The Schaller. 1460 – 1500.
Helmet and neck cover (beard hood) from the 15th century.
The helmet top left of the page and shown right from the front is kept in the Museum at Darmstadt, Germany. The neck or chin cover underneath left of the page, and right from front given, was in possession of the captain Müller to Bamberg. To illustrate how these weapon were worn parts, see the representations of three warriors, according to ancient drawings in the lower part of the image. This way to protect the head and neck, came around the mid-15th century in almost all European countries in use. This was then at the beginning of the 16th century, gradually displaced by the advent of the visor helmet, called Armet, which enveloped both chin and neck. The word beard hood comes in directories of weapons and hew equipment of the 16th century frequently.
This iron helmet, also called the Schaller or Salade, Celata is driven from a single piece and weighs five pounds. Characteristic of the Schaller is its streamlined shape. In particular, to Gothic armor – named after its late Gothic style elements – presented the Schaller as a good supplement. In front he provided with a slit for the eyes, as he was pulled down during the battle over the face. At carrying out of combat, they pushed him so far in height that the upper part of the face was free. Both kinds of wearing, show the three half-length figures in the lower part of the image.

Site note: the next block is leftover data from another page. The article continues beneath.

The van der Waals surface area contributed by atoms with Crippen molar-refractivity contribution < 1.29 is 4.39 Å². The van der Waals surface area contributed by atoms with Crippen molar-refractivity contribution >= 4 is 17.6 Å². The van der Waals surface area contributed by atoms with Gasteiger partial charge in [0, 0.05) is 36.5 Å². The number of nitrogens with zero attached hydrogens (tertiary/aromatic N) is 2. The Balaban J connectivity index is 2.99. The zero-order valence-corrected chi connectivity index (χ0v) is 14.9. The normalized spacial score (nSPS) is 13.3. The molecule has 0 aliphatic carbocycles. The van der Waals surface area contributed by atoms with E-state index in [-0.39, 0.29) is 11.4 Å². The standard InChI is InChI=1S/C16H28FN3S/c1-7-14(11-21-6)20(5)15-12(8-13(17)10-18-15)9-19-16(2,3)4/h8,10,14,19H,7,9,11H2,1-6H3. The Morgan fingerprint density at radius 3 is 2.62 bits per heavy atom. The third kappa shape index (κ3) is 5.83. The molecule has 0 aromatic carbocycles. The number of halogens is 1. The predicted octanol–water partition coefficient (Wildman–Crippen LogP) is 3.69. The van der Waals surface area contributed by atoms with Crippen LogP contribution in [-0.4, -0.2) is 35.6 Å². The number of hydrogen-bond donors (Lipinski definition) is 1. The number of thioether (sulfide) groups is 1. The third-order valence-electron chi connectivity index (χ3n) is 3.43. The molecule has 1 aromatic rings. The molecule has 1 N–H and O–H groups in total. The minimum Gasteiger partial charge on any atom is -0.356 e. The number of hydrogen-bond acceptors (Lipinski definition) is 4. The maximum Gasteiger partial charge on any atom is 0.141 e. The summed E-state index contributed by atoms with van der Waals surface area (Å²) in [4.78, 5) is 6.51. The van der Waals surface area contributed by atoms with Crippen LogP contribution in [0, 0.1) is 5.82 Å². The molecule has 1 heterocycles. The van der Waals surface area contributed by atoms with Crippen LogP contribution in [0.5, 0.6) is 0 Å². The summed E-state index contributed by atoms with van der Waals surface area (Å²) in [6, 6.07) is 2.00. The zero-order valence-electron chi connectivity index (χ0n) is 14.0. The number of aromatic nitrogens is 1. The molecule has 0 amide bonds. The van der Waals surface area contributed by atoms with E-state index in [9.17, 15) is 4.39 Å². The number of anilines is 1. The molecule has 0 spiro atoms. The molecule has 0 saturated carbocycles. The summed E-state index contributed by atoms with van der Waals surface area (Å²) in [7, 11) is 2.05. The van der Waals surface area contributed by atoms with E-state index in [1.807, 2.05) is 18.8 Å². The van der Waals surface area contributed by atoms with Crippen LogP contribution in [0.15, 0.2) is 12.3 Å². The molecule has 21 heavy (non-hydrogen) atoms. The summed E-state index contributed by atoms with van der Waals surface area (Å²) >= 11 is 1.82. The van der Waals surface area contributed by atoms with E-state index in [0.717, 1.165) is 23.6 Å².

The lower third of the face and the neck was not protected by Schaller, so especially the Knights on this helmet type carried a separate chin guard, which was attached to the breastplate, the so-called beard; this also can be seen here from the side and from the front. There are different types have developed. The German Schaller has a widely extended, movable neck (neck pushed) and either a half-visor or often just a slit. The Burgundian Schaller, which was partly manufactured in Italy, has a comparatively shorter neck and almost always a full visor. An English type has a pointed cap expelled. The Schaller without visor were often worn by shooters. A Schaller offered very good protection, but limited in connection with a beard the breathing. Many helmet wearer therefore waived on the chin guard. For a number of narrations indicate that this carelessness could lead to a hit in the face and thus the death of the helmet wearer.
Source: Costumes, art and utensils from the early Middle Ages until the end of the eighteenth century, after simultaneous originals of Dr. J. H. Hefner-Alteneck. Publisher of Heinrich Keller. Frankfurt a. M. 1879-1889.